# Electrochemical Cell questions involving Mg and Cu electrodes in orange drink

Submitted by Anonymous (not verified) on Sun, 04/06/2008 - 18:03

Ok, I'm trying to figure out some questions regarding an electrochemical cell for and orange juice clock involving a magnesium strip and a copper strip in 400ml of orange juice with wireing connecting them to a clock.

So far I have determined that the Mg is what is being oxidized (and is hence the anode) 1)but I'm a little stuck on what is being reduced - I know it can't be the copper because there are no copper ions in the OJ so what else? Water maybe?

1/2 reactions:
oxidized:  Mg(s) -> Mg2+(aq) + 2e-  whereE0=2.37V (vs. SHE)
reduced:  2H+(aq) + 2e- -> H2(g) ?where E0=0V (vs. SHE)
overall:  Mg(s) + 2H+(aq) -> Mg2+(aq) +H2(g)  ?

If so, the E0cell would be
E0cell=E0(reduced 1/2 cell) - E0(oxidized 1/2 cell)= (0V)-(2.37)V
E0cell=2.37V

2. The pH of the orange juice was measured to be 1.5. What is the measurement electrochemical potential of the organic juice clock electrochemical cell?

3.The clock requires a minimum voltage of 1.5 volts for it to function. Now, if we replace the magnesium electrode with a lead electrode, will the clock still run? How about replacing the electrode with a stainless steel plate?

4.Would the system work if we put Cu2+ ions into the orange juice solution?

5. What would happen if we titrate the acid solution with a strong base while the clock is running? Explain your observation.

Agree that the Eo for the reaction is 2.37,

You would need to use the Nernst equation to come up with a non-standard solution:
E = Eo -.059/2  log Q where Q = [Mg+2] PH2 / [H+]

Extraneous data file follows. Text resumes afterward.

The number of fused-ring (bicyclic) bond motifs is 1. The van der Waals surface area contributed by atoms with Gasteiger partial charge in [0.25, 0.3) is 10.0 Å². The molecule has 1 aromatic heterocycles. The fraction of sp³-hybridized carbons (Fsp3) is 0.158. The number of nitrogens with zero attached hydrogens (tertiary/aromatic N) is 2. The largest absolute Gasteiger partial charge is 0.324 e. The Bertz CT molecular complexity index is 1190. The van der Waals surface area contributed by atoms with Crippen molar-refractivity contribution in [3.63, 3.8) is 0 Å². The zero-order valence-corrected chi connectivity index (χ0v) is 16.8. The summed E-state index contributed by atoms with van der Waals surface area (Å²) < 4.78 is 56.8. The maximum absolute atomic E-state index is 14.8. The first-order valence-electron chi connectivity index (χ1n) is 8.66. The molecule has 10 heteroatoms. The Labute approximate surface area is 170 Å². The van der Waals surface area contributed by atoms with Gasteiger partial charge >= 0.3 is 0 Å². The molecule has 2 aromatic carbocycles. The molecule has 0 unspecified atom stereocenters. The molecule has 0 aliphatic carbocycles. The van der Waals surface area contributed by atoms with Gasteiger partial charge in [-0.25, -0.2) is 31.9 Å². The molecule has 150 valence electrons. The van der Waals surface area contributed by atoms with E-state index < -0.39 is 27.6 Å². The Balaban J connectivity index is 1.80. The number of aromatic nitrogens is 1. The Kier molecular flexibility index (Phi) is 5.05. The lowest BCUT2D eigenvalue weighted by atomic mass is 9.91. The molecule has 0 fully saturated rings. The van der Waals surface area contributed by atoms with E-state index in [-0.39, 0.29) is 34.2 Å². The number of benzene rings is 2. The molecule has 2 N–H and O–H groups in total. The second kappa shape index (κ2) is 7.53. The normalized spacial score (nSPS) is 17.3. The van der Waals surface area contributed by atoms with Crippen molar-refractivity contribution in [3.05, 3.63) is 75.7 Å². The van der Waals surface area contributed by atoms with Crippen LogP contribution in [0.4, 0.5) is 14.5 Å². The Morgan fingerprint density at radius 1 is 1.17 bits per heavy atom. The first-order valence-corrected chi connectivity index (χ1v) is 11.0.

Although we can calculate the value of [H+] from the pH, without values for pH2 and the [Mg+2], I don't see how you can calculate an answer.

Using a Pb strip would only generate a overall cell voltage of .13, so it wouldn't work.  Don't know what the overall cell voltage would be for steel (Fe?), but don't think it would work since pure Fe wouldn't work.

Titrating the acid would reduce the H+ ions, this should reduce the overall cell voltage, the clock would stop running at some point.

Adding Cu+2 to the orange juice should increase the overall cell voltage since Cu+2 is a better oxidizing agent than H+.

spock wrote:

Agree that the Eo for the reaction is 2.37,

You would need to use the Nernst equation to come up with a non-standard solution:
E = Eo -.059/2  log Q where Q = [Mg+2] PH2 / [H+]

Although we can calculate the value of [H+] from the pH, without values for pH2 and the [Mg+2], I don't see how you can calculate an answer.

Using the Nernst equation, can't you derive E=E0cell + .0591(pH outside-pHinside)
where you can disregard the pH inside becasuse the pH of the inside of electrode is constant so if you knew the pH you could still solve for Ecell?

Also, what happens to the voltage if we put Mg2+ into the system?
-Are the complex ions of Mg2+ with citric acid important to the potential value?

Perhaps you can derive E=E0cell + .0591(pH outside-pHinside) but I've never seen that equation before and I'm not sure what you would mean by pH inside and pH outside of the cell.

I'm not aware of complex ions forming between citrate ions and Mg+2 ions.  Normally complex ions involve transition metal ions.

Are these questions for a general chemistry course or physical chem course?

General Chem
I thinks it's the pH of the inside and ouside of the electrode...